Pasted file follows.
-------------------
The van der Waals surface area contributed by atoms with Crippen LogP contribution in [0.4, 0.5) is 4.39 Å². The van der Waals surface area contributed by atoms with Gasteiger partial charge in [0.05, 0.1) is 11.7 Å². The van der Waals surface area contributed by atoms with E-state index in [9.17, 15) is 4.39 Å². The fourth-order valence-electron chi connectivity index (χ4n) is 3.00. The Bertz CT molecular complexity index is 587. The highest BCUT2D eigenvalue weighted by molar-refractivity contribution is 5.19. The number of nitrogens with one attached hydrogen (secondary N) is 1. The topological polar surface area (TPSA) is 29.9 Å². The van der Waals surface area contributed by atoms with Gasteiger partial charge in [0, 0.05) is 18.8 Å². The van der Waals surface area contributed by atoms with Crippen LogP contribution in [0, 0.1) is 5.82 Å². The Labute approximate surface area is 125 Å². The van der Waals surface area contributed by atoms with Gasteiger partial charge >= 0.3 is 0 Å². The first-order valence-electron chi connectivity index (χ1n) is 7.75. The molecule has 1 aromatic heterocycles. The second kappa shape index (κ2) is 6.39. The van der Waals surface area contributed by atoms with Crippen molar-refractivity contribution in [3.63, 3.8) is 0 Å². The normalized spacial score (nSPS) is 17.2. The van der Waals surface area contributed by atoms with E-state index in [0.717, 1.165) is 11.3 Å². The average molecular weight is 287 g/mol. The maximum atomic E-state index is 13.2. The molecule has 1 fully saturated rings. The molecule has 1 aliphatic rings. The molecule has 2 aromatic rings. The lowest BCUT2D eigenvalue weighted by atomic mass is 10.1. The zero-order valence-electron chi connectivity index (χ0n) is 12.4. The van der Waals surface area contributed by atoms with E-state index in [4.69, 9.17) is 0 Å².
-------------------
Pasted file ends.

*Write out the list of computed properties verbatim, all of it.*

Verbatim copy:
The van der Waals surface area contributed by atoms with Crippen LogP contribution in [0.4, 0.5) is 4.39 Å². The van der Waals surface area contributed by atoms with Gasteiger partial charge in [0.05, 0.1) is 11.7 Å². The van der Waals surface area contributed by atoms with E-state index in [9.17, 15) is 4.39 Å². The fourth-order valence-electron chi connectivity index (χ4n) is 3.00. The Bertz CT molecular complexity index is 587. The highest BCUT2D eigenvalue weighted by molar-refractivity contribution is 5.19. The number of nitrogens with one attached hydrogen (secondary N) is 1. The topological polar surface area (TPSA) is 29.9 Å². The van der Waals surface area contributed by atoms with Gasteiger partial charge in [0, 0.05) is 18.8 Å². The van der Waals surface area contributed by atoms with Crippen LogP contribution in [0, 0.1) is 5.82 Å². The Labute approximate surface area is 125 Å². The van der Waals surface area contributed by atoms with Gasteiger partial charge >= 0.3 is 0 Å². The first-order valence-electron chi connectivity index (χ1n) is 7.75. The molecule has 1 aromatic heterocycles. The second kappa shape index (κ2) is 6.39. The van der Waals surface area contributed by atoms with Crippen molar-refractivity contribution in [3.63, 3.8) is 0 Å². The normalized spacial score (nSPS) is 17.2. The van der Waals surface area contributed by atoms with E-state index in [0.717, 1.165) is 11.3 Å². The average molecular weight is 287 g/mol. The maximum atomic E-state index is 13.2. The molecule has 1 fully saturated rings. The molecule has 1 aliphatic rings. The molecule has 2 aromatic rings. The lowest BCUT2D eigenvalue weighted by atomic mass is 10.1. The zero-order valence-electron chi connectivity index (χ0n) is 12.4. The van der Waals surface area contributed by atoms with E-state index in [4.69, 9.17) is 0 Å².